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[aprssig] Homemade Geiger Counter

Scott Miller scott at opentrac.org
Tue Jul 27 16:26:04 UTC 2004


> As we approach armagedon, I thought it might
> be nice to have a Geiger counter.

http://n1vg.net/geiger/

> Which, if I recall is just an ionization chamber,
> a voltge charge and an audio amp.  Since Radio

Sort of.  You need a high voltage power supply (typ. 500 or 900 volts), and
a way to stretch the pulses from the tube to an audible length.

> Shack does not have GeigerMueller tubes, do I
> remember correctly that you could even use
> a flourescent bulb for the ionization chamber?

Never heard of that... I don't expect they'd be terribly sensitive.  I've
heard you can use CdS cells with an opaque covering to detect gamma rays,
but I've never tried it.  I've got CdS cells and a ~30,000 count/minute
gamma source... I suppose it wouldn't be hard to test.

LND, Inc. sells new GM tubes of all types... see
http://www.lndinc.com/product.htm.  For cheap tubes, watch eBay for surplus
civil defense equipment.  Most of those are over 30 years old, though, and
LND has some nice small tubes.  Last time I checked with LND, they started
at about $75 each.

I've been thinking about putting some more work into my counter firmware and
adding a serial port for PC-based measurement and random number generation,
and maybe offering a kit.  I'm looking for a more efficient power supply
design at the moment.  The current circuit uses a PWM output from the MCU to
drive the primary of a small transformer (CFL type) through a transistor.
The secondary feeds into a voltage multiplier to get the 900 volt supply for
the tube, and a simple shunt regulator controls the output.  After that,
it's just a matter of detecting the pulses with a JFET and driving the MCU
interrupt input - the rest is software.

An EDN Magazine hit my desk yesterday with a fairly simple, efficient design
for a 180-volt bias supply with no transformer and a linear regulator.  I've
been thinking about extending that design to 500 volts, but it'd take a lot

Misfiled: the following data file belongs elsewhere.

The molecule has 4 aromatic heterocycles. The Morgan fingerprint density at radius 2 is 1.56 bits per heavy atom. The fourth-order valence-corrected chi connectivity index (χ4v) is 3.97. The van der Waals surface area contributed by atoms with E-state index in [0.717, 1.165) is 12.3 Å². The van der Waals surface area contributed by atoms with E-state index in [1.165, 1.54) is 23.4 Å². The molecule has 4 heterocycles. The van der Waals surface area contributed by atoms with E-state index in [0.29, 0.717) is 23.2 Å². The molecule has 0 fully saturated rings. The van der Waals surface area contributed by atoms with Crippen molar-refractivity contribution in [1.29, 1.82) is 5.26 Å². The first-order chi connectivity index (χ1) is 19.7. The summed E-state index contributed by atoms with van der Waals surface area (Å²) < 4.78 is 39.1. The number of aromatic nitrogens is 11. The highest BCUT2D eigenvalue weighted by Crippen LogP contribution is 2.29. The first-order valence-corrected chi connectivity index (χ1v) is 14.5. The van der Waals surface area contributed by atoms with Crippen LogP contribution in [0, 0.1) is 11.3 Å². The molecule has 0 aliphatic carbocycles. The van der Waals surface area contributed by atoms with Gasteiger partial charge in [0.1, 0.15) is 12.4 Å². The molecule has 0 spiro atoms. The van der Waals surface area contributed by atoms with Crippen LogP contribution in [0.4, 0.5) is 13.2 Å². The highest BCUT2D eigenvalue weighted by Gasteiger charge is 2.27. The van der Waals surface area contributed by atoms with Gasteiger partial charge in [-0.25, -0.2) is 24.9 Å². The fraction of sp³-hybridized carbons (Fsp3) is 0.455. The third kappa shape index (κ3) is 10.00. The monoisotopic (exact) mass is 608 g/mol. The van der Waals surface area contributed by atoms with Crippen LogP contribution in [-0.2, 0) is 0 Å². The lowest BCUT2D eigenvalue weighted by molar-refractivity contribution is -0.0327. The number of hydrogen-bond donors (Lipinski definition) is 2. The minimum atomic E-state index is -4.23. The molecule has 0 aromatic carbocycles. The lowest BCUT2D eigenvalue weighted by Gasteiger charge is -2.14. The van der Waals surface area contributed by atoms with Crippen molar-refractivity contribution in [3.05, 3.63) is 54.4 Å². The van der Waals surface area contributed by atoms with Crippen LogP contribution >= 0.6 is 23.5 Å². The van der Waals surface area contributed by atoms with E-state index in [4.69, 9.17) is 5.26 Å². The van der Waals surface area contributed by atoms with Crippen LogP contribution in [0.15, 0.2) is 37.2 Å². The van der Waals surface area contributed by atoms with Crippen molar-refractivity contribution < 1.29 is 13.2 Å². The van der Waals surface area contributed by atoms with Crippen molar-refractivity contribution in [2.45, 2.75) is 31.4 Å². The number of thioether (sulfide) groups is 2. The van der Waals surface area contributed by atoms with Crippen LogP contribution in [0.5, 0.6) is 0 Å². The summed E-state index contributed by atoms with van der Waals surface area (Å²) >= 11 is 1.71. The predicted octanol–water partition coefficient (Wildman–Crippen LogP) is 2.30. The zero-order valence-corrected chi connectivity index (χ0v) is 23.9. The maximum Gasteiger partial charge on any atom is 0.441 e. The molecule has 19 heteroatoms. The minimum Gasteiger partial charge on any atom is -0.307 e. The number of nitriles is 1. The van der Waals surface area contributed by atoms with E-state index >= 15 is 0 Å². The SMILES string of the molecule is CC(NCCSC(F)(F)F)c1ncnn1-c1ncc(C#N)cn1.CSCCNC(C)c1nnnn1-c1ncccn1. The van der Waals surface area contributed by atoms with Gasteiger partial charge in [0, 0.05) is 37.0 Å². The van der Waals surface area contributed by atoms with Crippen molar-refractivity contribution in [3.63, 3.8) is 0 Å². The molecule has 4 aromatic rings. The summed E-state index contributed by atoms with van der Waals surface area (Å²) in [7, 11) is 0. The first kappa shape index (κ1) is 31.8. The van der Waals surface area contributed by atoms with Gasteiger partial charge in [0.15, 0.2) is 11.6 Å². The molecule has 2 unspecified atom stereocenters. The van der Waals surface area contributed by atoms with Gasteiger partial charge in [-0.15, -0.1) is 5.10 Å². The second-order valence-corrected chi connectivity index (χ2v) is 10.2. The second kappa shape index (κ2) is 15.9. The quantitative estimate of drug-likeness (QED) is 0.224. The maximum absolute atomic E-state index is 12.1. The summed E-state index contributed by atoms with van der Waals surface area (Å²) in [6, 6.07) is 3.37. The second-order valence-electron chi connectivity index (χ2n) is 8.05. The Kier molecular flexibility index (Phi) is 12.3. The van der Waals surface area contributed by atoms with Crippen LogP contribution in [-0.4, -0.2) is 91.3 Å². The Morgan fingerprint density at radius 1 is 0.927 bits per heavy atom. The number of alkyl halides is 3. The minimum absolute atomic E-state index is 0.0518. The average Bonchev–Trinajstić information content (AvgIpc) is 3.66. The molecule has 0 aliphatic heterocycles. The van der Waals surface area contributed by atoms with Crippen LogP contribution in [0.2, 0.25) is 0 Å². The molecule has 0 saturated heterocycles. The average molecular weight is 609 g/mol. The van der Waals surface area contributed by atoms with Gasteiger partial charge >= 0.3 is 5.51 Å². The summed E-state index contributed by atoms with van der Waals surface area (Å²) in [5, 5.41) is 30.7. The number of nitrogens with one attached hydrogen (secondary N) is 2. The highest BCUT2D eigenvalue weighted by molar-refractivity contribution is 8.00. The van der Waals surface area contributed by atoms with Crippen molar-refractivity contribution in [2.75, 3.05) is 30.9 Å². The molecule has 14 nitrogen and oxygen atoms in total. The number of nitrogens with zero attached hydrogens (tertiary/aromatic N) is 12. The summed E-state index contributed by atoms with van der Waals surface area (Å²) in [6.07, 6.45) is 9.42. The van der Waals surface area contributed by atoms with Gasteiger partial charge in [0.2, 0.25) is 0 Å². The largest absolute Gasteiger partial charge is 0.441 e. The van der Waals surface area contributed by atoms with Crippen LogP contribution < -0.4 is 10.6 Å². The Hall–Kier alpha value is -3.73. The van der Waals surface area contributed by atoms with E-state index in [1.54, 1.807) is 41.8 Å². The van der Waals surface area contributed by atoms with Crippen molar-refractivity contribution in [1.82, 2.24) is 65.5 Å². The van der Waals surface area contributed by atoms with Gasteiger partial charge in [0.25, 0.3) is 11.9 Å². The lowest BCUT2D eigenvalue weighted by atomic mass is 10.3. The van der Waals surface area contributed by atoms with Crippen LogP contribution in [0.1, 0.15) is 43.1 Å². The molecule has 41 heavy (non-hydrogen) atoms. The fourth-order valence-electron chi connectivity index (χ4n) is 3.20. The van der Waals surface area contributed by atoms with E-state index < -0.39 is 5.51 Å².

of Schmitt triggers and diodes.  I've been exploring other options for an
inductor-based DC-DC converter.  If anyone's got a good design for a 500
volt, 50 microamp power supply, let me know.

> Just thought it would be nice to have something
> to detect high energy particles around the house
> or on a satellite, or feeding alerts onto APRS?

Somewhere I read a paper about static RAM being used as a radiation
detector.  They just counted single event upsets in the chip and plotted
each event on a map.  It wasn't terribly sensitive, but over time it very
clearly showed an increase in SEUs at higher latitudes and over the South
Atlantic Anomaly.  For practical purposes, Satellite Toolkit will give you a
good estimate of the average radiation encountered by a satellite in a given
orbit, and you can get information on actual conditions elsewhere.  We've
got a Space Weather office a few blocks from here - they put out reports on
such things, but I'm not sure if that's distributed to the public.

Anyway, just keep in mind that a Geiger counter is going to take up a
certain amount of space in your satellite, and introduces all the fun of
high voltage in close proximity to sensitive electronics.

Now, what I think would be cool is a deployable box-on-a-stick with Geiger
counter, toxic gas sensor, GPS, and transmitter.  Next time you've got a
Three Mile Island incident or something, just go hammer the things in the
ground where you need them and turn them on.

Scott
N1VG





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